Leisure, the Basis of Culture
One of the most important philosophy titles published in the twentieth century, Josef Pieper's Leisure, the Basis of Culture is more significant, even more crucial, today than it was when it first appeared fifty years ago.
Pieper shows that the Greeks understood and valued leisure, as did the medieval Europeans. He points out that religion can be born only in leisure -- a leisure that allows time for the contemplation of the nature of God. Leisure has been, and always will be, the first foundation of any culture.
He maintains that our bourgeois world of total labor has vanquished leisure, and issues a startling warning: Unless we regain the art of silence and insight, the ability for nonactivity, unless we substitute true leisure for our hectic amusements, we will destroy our culture -- and ourselves.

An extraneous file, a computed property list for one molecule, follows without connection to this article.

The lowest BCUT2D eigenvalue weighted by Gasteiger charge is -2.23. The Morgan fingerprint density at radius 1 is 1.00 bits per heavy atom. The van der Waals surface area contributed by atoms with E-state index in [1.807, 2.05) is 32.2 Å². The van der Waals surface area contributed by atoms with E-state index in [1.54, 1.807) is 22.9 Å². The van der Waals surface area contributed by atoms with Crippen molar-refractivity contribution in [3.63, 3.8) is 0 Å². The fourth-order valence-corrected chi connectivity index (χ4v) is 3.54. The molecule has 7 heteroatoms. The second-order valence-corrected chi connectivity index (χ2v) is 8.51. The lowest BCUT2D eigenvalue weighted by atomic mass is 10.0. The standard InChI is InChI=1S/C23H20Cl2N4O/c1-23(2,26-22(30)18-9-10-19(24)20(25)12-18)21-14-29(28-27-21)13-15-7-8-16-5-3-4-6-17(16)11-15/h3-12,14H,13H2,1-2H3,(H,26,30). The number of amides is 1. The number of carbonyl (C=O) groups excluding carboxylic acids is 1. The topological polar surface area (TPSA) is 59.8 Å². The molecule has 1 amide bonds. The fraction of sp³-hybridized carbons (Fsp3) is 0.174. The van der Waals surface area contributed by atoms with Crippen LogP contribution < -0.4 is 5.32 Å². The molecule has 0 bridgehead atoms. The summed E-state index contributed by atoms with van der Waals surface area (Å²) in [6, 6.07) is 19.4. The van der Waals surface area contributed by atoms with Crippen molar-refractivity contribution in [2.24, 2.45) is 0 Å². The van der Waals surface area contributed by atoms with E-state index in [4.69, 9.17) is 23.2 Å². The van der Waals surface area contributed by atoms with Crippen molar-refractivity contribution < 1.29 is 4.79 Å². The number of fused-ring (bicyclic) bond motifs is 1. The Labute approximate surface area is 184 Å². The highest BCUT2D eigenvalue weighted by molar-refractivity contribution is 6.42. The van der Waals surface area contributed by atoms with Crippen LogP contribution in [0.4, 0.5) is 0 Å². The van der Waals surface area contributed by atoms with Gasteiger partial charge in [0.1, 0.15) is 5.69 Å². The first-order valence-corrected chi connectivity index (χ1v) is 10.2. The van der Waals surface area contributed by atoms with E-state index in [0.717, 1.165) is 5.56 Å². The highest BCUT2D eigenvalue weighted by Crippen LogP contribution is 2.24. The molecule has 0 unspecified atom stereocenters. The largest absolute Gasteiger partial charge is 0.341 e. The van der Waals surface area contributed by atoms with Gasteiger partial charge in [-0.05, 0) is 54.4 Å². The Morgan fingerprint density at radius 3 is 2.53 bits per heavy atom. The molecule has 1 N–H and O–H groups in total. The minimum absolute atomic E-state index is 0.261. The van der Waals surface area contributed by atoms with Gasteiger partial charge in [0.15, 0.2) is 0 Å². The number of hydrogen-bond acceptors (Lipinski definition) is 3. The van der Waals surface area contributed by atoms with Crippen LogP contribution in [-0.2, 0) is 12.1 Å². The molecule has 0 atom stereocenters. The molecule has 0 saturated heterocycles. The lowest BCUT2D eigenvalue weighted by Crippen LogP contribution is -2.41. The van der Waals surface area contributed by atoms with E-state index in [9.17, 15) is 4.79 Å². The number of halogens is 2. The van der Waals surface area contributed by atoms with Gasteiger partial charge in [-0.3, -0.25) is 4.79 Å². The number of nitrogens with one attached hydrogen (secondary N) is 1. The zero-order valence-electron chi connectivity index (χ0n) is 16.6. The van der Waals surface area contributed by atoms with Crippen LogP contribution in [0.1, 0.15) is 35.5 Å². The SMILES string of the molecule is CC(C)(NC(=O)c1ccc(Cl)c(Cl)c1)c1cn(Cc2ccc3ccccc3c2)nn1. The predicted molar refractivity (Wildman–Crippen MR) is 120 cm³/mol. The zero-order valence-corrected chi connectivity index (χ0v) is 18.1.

These astonishing essays contradict all our pragmatic and puritanical conceptions about labor and leisure; Josef Pieper demolishes the twentieth-century cult of "work" as he predicts its destructive consequences.
What people are saying - Write a review
Review: Leisure: The Basis Of CultureUser Review - Marc Hays - Goodreads
Thankful for a sick day so that I was able to read this book cover to cover nonstop. If you wonder what this book is about, one way to put it is that it is about the entire cosmos and our place in it ... Read full review
Discursive thought and intellectual vision Kant
11 other sections not shown